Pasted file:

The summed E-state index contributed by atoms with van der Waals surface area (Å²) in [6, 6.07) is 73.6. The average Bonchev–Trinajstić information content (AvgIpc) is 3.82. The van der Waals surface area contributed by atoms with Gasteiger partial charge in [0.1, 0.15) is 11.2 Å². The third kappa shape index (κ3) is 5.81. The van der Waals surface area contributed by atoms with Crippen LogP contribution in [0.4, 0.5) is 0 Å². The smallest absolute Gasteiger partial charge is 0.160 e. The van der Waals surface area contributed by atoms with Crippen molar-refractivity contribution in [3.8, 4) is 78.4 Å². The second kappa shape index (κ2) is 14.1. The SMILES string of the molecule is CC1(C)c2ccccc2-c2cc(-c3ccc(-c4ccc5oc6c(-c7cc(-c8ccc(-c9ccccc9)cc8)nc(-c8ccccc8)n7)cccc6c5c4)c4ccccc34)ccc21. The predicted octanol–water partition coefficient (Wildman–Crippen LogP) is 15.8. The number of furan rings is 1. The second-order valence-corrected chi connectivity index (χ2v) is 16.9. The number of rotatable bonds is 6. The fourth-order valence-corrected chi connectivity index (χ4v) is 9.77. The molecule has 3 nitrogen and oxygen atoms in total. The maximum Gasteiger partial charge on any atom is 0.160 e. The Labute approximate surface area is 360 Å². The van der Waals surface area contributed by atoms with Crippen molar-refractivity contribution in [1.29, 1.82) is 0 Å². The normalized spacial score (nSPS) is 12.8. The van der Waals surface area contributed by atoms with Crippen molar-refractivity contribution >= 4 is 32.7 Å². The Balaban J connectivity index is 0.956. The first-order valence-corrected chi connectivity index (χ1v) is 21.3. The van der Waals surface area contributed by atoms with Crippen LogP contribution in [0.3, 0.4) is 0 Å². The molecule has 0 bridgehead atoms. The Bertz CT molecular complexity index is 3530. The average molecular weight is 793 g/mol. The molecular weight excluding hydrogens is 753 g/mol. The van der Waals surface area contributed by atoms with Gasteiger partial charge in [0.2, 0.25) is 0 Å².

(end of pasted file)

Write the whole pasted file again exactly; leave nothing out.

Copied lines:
The summed E-state index contributed by atoms with van der Waals surface area (Å²) in [6, 6.07) is 73.6. The average Bonchev–Trinajstić information content (AvgIpc) is 3.82. The van der Waals surface area contributed by atoms with Gasteiger partial charge in [0.1, 0.15) is 11.2 Å². The third kappa shape index (κ3) is 5.81. The van der Waals surface area contributed by atoms with Crippen LogP contribution in [0.4, 0.5) is 0 Å². The smallest absolute Gasteiger partial charge is 0.160 e. The van der Waals surface area contributed by atoms with Crippen molar-refractivity contribution in [3.8, 4) is 78.4 Å². The second kappa shape index (κ2) is 14.1. The SMILES string of the molecule is CC1(C)c2ccccc2-c2cc(-c3ccc(-c4ccc5oc6c(-c7cc(-c8ccc(-c9ccccc9)cc8)nc(-c8ccccc8)n7)cccc6c5c4)c4ccccc34)ccc21. The predicted octanol–water partition coefficient (Wildman–Crippen LogP) is 15.8. The number of furan rings is 1. The second-order valence-corrected chi connectivity index (χ2v) is 16.9. The number of rotatable bonds is 6. The fourth-order valence-corrected chi connectivity index (χ4v) is 9.77. The molecule has 3 nitrogen and oxygen atoms in total. The maximum Gasteiger partial charge on any atom is 0.160 e. The Labute approximate surface area is 360 Å². The van der Waals surface area contributed by atoms with Crippen molar-refractivity contribution in [1.29, 1.82) is 0 Å². The normalized spacial score (nSPS) is 12.8. The van der Waals surface area contributed by atoms with Crippen molar-refractivity contribution >= 4 is 32.7 Å². The Balaban J connectivity index is 0.956. The first-order valence-corrected chi connectivity index (χ1v) is 21.3. The van der Waals surface area contributed by atoms with Crippen LogP contribution in [0.3, 0.4) is 0 Å². The molecule has 0 bridgehead atoms. The Bertz CT molecular complexity index is 3530. The average molecular weight is 793 g/mol. The molecular weight excluding hydrogens is 753 g/mol. The van der Waals surface area contributed by atoms with Gasteiger partial charge in [0.2, 0.25) is 0 Å².